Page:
Eye For Film >> Movies >> Alan Partridge: Alpha Papa (2013) Film Review
Alan Partridge: Alpha Papa
Reviewed by: Max Crawford
The traditional formula for making the transition from TV to film is to shift to an exotic location somewhere and throw in a couple of guest stars. Thankfully, with Alpha Papa the powers that be decided to keep the focus on Alan and the locus in East Anglia.
The upshot is, Alpha Papa feels less like a film and more like an extended episode of Partridge, albeit one with higher production values. Higher stakes, too: when a disgruntled ex DJ rebels against the corporate owners who sacked him by holding everyone in the station hostage, it's his old pal Alan who ends up as the mediator. He never refers to himself as a media-ator, but he would if he thought of it, because he's Alan.
We neatly arrive at a fish-out-of-water scenario without having the entire cast go on holiday somewhere. Bonus. Colm Meaney puts in a great turn as ousted DJ Pat Farrell. A relic of a bygone age first seen filling the graveyard slot with folk tunes and golden oldies, Pat remains sympathetic while clearly mentally unhinged, occupying the same niche as Michael Douglas in Falling Down: dodo with a shotgun. He trusts Alan because he sees in him a kindred spirit, whereas the reality is that Alan would sell his own grandmother if he hadn't already stuffed her along with every other carelessly unattended elderly relative into Alan's Wholesale Geriatric Warehouse.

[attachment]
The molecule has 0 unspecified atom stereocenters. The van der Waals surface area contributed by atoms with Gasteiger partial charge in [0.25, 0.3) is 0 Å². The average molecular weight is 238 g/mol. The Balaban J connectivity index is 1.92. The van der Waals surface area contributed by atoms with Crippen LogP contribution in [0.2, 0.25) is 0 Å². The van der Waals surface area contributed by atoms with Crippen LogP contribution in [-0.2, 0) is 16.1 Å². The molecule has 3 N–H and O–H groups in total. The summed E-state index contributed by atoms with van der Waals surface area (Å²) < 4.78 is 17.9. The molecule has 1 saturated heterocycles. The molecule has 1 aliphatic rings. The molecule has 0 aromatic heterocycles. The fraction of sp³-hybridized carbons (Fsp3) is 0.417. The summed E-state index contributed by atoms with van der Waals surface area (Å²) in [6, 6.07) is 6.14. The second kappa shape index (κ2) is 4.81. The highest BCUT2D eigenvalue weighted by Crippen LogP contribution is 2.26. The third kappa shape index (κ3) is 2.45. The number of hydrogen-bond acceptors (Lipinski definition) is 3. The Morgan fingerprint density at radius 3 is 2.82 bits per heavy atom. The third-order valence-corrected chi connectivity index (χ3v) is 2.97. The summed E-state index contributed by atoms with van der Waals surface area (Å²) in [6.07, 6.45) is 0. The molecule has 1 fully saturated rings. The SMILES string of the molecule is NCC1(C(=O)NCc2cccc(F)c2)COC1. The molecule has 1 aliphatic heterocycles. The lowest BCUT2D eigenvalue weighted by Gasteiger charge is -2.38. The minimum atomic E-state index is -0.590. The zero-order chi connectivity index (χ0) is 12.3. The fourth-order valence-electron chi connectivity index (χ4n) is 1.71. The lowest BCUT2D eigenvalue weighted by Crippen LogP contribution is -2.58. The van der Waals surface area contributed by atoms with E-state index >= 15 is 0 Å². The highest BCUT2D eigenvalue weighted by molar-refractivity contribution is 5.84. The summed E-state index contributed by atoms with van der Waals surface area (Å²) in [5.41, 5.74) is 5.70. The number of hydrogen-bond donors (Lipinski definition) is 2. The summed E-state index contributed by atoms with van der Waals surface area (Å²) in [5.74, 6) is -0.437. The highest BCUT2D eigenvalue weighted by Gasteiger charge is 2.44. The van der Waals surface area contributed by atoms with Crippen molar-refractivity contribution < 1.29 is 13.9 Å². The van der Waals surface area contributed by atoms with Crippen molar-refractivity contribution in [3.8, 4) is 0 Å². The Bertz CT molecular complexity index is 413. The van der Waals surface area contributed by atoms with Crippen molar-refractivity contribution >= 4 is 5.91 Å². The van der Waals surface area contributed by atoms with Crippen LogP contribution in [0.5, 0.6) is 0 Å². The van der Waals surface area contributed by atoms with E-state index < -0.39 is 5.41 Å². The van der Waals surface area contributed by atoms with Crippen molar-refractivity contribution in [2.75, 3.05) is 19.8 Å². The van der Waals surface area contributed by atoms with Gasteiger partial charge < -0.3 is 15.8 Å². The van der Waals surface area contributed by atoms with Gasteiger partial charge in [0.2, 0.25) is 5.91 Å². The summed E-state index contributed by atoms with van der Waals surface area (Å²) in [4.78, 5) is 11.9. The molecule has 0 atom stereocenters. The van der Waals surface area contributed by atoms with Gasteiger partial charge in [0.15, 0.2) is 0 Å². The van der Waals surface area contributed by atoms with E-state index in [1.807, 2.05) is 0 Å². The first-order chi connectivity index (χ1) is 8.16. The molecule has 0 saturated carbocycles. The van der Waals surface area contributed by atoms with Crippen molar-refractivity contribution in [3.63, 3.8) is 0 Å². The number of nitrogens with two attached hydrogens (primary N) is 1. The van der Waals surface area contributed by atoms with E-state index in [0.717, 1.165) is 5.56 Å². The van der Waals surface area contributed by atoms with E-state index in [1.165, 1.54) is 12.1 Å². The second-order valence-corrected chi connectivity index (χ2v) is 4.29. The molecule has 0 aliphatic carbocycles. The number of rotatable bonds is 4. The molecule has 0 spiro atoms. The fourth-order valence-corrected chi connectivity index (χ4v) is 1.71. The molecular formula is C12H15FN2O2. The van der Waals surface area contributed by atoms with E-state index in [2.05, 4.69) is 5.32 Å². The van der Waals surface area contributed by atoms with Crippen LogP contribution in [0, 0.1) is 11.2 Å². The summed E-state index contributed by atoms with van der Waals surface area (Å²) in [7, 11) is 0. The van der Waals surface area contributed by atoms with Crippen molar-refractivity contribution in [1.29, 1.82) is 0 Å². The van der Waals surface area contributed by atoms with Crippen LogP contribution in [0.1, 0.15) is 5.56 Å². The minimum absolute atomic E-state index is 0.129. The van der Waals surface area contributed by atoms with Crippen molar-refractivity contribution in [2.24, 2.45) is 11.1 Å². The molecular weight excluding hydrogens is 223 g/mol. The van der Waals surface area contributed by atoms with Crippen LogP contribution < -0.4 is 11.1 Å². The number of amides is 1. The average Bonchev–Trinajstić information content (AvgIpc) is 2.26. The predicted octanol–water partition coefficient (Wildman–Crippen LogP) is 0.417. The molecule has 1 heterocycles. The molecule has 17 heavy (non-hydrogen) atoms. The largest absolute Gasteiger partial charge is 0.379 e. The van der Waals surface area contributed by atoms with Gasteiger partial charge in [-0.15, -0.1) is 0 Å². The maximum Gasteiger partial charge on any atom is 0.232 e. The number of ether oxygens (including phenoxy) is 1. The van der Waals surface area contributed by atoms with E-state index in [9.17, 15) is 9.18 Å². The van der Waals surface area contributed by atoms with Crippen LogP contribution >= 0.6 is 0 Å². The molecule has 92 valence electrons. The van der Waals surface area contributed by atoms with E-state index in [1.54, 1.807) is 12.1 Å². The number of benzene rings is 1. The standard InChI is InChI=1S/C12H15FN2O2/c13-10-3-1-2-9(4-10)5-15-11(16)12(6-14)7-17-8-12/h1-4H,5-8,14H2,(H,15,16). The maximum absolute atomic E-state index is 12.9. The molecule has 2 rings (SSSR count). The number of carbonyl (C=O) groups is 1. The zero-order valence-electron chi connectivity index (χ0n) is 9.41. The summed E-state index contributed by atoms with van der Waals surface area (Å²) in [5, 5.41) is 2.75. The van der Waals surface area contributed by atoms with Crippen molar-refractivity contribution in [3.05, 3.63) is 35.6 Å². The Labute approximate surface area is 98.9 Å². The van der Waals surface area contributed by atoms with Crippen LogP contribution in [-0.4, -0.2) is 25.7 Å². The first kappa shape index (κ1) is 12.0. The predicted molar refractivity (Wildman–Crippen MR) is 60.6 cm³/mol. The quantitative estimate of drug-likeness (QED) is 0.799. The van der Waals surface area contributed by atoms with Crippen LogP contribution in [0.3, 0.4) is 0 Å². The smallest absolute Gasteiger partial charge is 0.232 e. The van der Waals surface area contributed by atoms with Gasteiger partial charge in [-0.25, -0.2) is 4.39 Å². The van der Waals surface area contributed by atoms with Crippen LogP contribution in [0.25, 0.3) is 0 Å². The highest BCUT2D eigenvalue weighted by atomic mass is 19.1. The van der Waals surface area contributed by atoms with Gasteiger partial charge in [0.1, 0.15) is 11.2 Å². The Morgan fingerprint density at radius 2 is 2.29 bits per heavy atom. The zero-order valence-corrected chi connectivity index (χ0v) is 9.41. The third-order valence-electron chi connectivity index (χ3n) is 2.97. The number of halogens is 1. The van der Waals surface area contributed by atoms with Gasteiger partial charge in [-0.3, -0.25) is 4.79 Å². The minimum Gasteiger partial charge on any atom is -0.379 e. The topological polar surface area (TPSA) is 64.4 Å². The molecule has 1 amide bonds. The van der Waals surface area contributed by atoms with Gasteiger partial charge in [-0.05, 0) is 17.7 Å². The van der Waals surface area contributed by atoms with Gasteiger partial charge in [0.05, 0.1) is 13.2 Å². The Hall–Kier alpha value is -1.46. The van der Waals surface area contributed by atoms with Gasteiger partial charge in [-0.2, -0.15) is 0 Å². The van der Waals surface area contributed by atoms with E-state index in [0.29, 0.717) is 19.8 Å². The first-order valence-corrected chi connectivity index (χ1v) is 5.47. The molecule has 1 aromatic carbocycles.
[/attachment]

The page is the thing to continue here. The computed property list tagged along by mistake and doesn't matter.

The film trundles along quite merrily without much plot, easily driven by the tension of the original premise. A few half-hearted attempts at subplots don't really stick, but they don't really need to. The interplay between characters is enough to hold interest and there are more than sufficient standout lines to satisfy fans of Partridge. This is the character that popularised the whole cringe-comedy format, and nobody does it better.
If you're unfamiliar with Alan Partridge, start with The Day Today and work your way through the spinoff series. There's 20 years of history behind the character, and you really need at least a passing acquaintanceship with him to get a handle on the humour in Alpha Papa. Otherwise you're going to be sat watching a film about a horrible man making bad puns and getting into unconvincing slapstick situations and wondering why everyone else is laughing.
It's funnier than rain.Reviewed on: 07 Aug 2013
Related Articles:Alan Partridge at the New York Film Festival